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2 years ago

Mind Maps in Cognition

There are quite many posts on visualization in our Edge of Chaos blog. While we haven’t emphasized the difference between visualizing data and visualizing information, mostly, there is still one between those two. Without delving into any greater depths of theory, one can assume that data visualization is more closely related to quantitative data. This means that figures rendered into a visually clear form make sense faster as compared to when one looks at figures only. Today I’d like to give a few examples of using visuals (namely, mind maps) as an aide in the cognitive processes of research and problem-solving; I will also share some thoughts on when mind maps work at their best to amplify cognition.

Mind maps are often used to put together concepts related to a certain problem. These visuals help to get to the core of a problem or a phenomenon that we explore. When we link concepts in a network, things seem to make more sense to us, and the process of binding those nodes somehow helps to bind pieces together in our heads. The following mind map represents a case of digging to root causes of a problem (problem-solving):

problem with speed

Another case of using a mind map visual is to make a summary of some information that one has already digested. A mind map conceptualizes this knowledge putting it into various perspectives. As learners and researchers, we often feel the need to re-arrange some previously acquired ideas based on our own thinking, to shuffle and to categorize them in some new ways. This mind map was used to write the Patterns for Information Visualization article:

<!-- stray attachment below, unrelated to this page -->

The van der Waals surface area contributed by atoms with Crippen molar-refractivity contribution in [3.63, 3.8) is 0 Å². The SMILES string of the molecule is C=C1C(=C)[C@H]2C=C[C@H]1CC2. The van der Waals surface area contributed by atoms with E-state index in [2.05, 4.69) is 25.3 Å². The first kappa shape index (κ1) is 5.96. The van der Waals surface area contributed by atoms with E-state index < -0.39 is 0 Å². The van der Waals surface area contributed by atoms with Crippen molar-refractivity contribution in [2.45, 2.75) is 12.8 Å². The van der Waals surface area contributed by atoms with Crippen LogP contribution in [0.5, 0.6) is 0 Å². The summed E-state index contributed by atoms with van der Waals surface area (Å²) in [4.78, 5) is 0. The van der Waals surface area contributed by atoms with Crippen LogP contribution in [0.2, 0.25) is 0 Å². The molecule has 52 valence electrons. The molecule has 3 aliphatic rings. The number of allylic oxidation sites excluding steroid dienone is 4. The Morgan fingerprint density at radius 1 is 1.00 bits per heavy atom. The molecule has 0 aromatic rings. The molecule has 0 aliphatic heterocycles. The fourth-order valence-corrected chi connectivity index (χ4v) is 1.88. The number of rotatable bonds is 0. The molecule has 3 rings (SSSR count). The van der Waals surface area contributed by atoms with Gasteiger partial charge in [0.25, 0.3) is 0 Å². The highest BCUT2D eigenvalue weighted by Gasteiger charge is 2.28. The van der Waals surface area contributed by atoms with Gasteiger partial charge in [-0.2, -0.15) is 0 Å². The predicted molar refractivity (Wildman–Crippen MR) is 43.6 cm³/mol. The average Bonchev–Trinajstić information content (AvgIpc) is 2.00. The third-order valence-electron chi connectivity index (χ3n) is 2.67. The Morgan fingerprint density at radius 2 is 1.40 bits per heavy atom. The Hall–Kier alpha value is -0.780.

information tells stories

The next example looks as a mind map on the surface,  but in essence it’s not exactly that. Technically it is a mind map, as it consists of some nodes linked together. Such a visual, however, would seem more appropriate if drawn at a group meeting with people discussing the dynamics of their team work. We can say that this visual facilitates a group discussion:

graphic facilitation

Here’s another example of a mind map that could have been used as a graphic facilitation when discussing Scrum process:

Scrum graphic facilitationIt depends a lot on the personal preferences and the context whether a mind map would help to amplify cognition. For example, the team reflection and the Scrum process visuals might work better at a group discussion or in a conversation. It’s cool when a person that runs a meeting draws such images in the process of speaking, as the others look at the funny images, share a laugh and put their cognitive abilities to a better use through this distraction. As a solo researcher, one might draw such images automatically, focusing on the problem and thinking deeper.

Summing up, mind maps work well for an advanced solo research and problem-solving as people make graphic sketches in the process of thinking. They also work well for group meetings to facilitate discussions related to some common context, in a shared space. However, mind maps do NOT work well when someone totally new to a subject area hopes to learn all and everything from a mind map sketched by someone else. Depending on how new the student is to this subject, the mind map might make no sense to them at all, or it will just give them a general idea, at best.

  • tobinharris

    Nice post.

    The first one looks like a causal loop diagram. I only learnt about them recently but they’re great for finding vicious or virtuous cycles in a problem space.

  • Giorgio Marchetti

    Two great resources about this topic in general (not only mind mapping): Visual Teams and Visual Meetings by David Sibbet.

  • Jim O’Brien

    Excellent points. Scrum presents nice material for mind maps. Theory of Constraints (TOC) also lends itself to useful mind mapping exercises.

  • Karren Barlow

    Thanks for the info! I have also recently found a site that teaches How to Make a Mind Map and it is very easy to use! I would recommend it to all!

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